Tofu: Why It’s Better Than Meat And How To Make It Yourself
Many vegans hear about how eating tofu is just as bad for the environment as eating meat because of the vast amount of resources needed to produce soy. Unfortunately, this is partially true. Rainforests are often clear-cut to create farmland for agricultural products, including soy. This destruction of forestry leads to increased CO2 levels across the globe because the rainforests play a large role in transforming CO2 into oxygen. The CO2 production is accurate, but the effect of soy cultivation is not comparable to raising livestock for meat production. Raising livestock for meat consumption has a much greater and wider-reaching effect on the environment.
Rainforest Destruction And Animal Feed Production
The demand for soy products in the US has been enormous. According to Statista, roughly 3.56 billion bushels of soybeans were produced in the US in 2019. Around 31.86 million metric tons of soybeans were exported to China that year, which is a whole lot of beans! But when it comes to soy, almost everything is processed into animal feed. According to a study by the University of Illinois, 98% of the soy grown worldwide ends up in animal stomachs.
In addition to the problem of rain forest clearing, there are now hardly any soybean strains that have not gone under genetic modification. In Brazil, for example, more than three-quarters of the soybeans produced are genetically modified.
Say NO to GMO in Soy Products
That being said, the growing trend towards “eco” friendly produce and products has had its own set of advantages. Manufacturers in the US have become more aware of how an increasing number of consumers view genetically modified soybeans. Even if you are someone who doesn’t eat meat, you still pay careful attention to what goes into your diet. Organic soy foods have experienced one of the fastest-growing trends of all consumer food segments in the last ten years. This phenomenon is largely driven by the fact that soymilk and meat substitutes have made substantial improvements in versatility towards a broader consumer market while also being recognized for their health attributes.
But Which Is More Damaging To The Climate?
Those who maintain a meat-centered diet still affect the environment more. Even if your tofu is made from soybeans that come from a plantation in South America, about two kilos of tofu can still be obtained from just one kilo of soybeans. That same amount of soy used as concentrated feed for fattening pigs would only provide 300 grams of meat. A live animal like a pig exerts energy and must be fed continuously as it grows and likely eats resources outside of soy products as well. With this in mind, eating meat is still considered a lot worse for the environment on many levels. You can find more detailed information about that topic on our other blog article, “Let’s Save The Planet.”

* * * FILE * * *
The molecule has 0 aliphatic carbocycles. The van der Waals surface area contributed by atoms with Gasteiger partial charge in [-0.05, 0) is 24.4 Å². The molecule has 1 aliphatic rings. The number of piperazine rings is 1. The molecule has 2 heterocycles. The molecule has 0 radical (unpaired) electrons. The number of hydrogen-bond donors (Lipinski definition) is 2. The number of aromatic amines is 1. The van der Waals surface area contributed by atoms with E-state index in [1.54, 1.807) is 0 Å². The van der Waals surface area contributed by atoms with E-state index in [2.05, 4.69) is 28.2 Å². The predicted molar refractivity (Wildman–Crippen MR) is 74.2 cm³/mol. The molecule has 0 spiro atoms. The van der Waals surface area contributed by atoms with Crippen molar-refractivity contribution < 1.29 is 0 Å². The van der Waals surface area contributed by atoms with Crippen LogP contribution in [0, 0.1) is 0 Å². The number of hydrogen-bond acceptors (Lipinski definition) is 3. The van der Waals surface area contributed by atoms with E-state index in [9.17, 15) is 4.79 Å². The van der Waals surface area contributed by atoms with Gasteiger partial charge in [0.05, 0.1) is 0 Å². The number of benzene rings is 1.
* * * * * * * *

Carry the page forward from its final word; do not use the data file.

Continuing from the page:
It’s crucial for those who like to eat soy products to take a closer look at where their products come from and ensure that they are made from non-genetically modified soybeans.
With that in mind, it is pretty easy to make tofu on your own. We recently made our own tofu by hand and found the process deeply fulfilling and worth the extra effort. The taste and texture you get is much better than store-bought tofu, and the best part is – you know exactly what is in it! Soybeans, lemon, and water, that’s it!
Tofu, Do It Yourself!
What you need:
- 100 grams (0.2lbs) of soybeans
- Lemon juice or vinegar
- Measuring cup
- Mesh Bag or cloth
- Fine strainer
1) Soak the soybeans
Soak the soybeans in water overnight. The water should completely cover the beans. It takes around eight to ten hours for the beans to absorb the water. After they’ve finished soaking, you can pour out the rest of the water.
2) Blend and cook the soybeans
Add 350 milliliters (12oz) of water to the soaked soybeans and blend the whole mixture until a mushy liquid is formed. Cook the mix in a pot for around 10 minutes on high heat.
3) Filter the soybeans
After the soy liquid has cooled down, put a mesh bag or cheesecloth into a strainer and place it over a bowl. Next, pour the soy liquid over the strainer and allow it to drain into the bowl. You can then wring the cloth over the bowl to remove excess fluid. The filtered liquid is now your soy milk! The excess solids are called okara, or soy pulp. Now you can begin processing the tofu.
4) Mix the soy milk with lemon juice or vinegar
Add 3-4 tablespoons of lemon juice or vinegar to the soy milk. The soy milk will curdle immediately as the protein separates from the whey. The acid flocculates the soy milk. Let the milk stand for about ten minutes so that the acid mixes evenly throughout; stirring is not necessary. In case the soy milk is not correctly flocculated, add a little bit more of the lemon juice or vinegar. No worries, you won’t taste it afterward.
5) Filter the tofu mass
Place a cotton cloth or cheesecloth over a fine strainer. Place the strainer with the cloth on top of a bowl. Tilt the soy, lemon, vinegar mixture through the cotton cloth so that the whey is separated. Let the mixture drain well. You can give it a helping hand by pulling the ends of the cloth together and gently squeezing the liquid out from top to bottom. But be careful and don’t press too hard. We want to ensure the mixture does not squeeze out of the cloth. At this point, you should have a paste or mushy mass of tofu left on your cloth that you can season as you like.
6) Press the tofu mass and enjoy
Place some weight on top of your tofu mass to help shape and press it into a more compact form. You can do this for up to an hour. After pressing, your tofu is ready for cooking. Enjoy!